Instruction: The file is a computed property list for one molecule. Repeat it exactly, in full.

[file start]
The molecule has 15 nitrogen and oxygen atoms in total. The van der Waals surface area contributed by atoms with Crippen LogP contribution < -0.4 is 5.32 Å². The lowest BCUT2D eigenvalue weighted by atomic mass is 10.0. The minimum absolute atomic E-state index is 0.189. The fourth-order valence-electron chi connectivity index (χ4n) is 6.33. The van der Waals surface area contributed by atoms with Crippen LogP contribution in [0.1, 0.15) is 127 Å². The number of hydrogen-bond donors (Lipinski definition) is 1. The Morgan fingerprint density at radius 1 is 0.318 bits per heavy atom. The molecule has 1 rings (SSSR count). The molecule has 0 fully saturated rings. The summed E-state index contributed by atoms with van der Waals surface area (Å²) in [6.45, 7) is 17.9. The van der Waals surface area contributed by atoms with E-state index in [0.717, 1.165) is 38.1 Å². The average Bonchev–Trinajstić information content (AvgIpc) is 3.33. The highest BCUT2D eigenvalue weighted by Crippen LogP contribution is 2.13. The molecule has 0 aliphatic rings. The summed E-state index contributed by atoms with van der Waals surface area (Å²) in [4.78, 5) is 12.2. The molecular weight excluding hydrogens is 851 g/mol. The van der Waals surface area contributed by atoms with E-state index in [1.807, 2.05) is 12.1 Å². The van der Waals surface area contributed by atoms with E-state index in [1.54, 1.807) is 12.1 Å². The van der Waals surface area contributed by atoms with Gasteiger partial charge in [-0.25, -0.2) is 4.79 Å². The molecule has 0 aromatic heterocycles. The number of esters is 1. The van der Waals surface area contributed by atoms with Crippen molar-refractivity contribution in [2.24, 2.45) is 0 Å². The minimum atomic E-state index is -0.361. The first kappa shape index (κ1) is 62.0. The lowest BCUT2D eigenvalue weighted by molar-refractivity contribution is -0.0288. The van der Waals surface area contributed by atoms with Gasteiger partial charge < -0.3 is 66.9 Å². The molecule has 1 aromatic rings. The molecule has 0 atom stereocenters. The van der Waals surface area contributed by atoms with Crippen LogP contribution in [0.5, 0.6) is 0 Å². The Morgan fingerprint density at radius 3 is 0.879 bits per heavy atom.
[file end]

The molecule has 15 nitrogen and oxygen atoms in total. The van der Waals surface area contributed by atoms with Crippen LogP contribution < -0.4 is 5.32 Å². The lowest BCUT2D eigenvalue weighted by atomic mass is 10.0. The minimum absolute atomic E-state index is 0.189. The fourth-order valence-electron chi connectivity index (χ4n) is 6.33. The van der Waals surface area contributed by atoms with Crippen LogP contribution in [0.1, 0.15) is 127 Å². The number of hydrogen-bond donors (Lipinski definition) is 1. The Morgan fingerprint density at radius 1 is 0.318 bits per heavy atom. The molecule has 1 rings (SSSR count). The molecule has 0 fully saturated rings. The summed E-state index contributed by atoms with van der Waals surface area (Å²) in [6.45, 7) is 17.9. The van der Waals surface area contributed by atoms with E-state index in [0.717, 1.165) is 38.1 Å². The average Bonchev–Trinajstić information content (AvgIpc) is 3.33. The highest BCUT2D eigenvalue weighted by Crippen LogP contribution is 2.13. The molecule has 0 aliphatic rings. The summed E-state index contributed by atoms with van der Waals surface area (Å²) in [4.78, 5) is 12.2. The molecular weight excluding hydrogens is 851 g/mol. The van der Waals surface area contributed by atoms with E-state index in [1.807, 2.05) is 12.1 Å². The van der Waals surface area contributed by atoms with E-state index in [1.54, 1.807) is 12.1 Å². The van der Waals surface area contributed by atoms with Gasteiger partial charge in [-0.25, -0.2) is 4.79 Å². The molecule has 0 aromatic heterocycles. The number of esters is 1. The van der Waals surface area contributed by atoms with Crippen molar-refractivity contribution in [2.24, 2.45) is 0 Å². The minimum atomic E-state index is -0.361. The first kappa shape index (κ1) is 62.0. The lowest BCUT2D eigenvalue weighted by molar-refractivity contribution is -0.0288. The van der Waals surface area contributed by atoms with Gasteiger partial charge < -0.3 is 66.9 Å². The molecule has 1 aromatic rings. The molecule has 0 atom stereocenters. The van der Waals surface area contributed by atoms with Crippen LogP contribution in [0.5, 0.6) is 0 Å². The Morgan fingerprint density at radius 3 is 0.879 bits per heavy atom.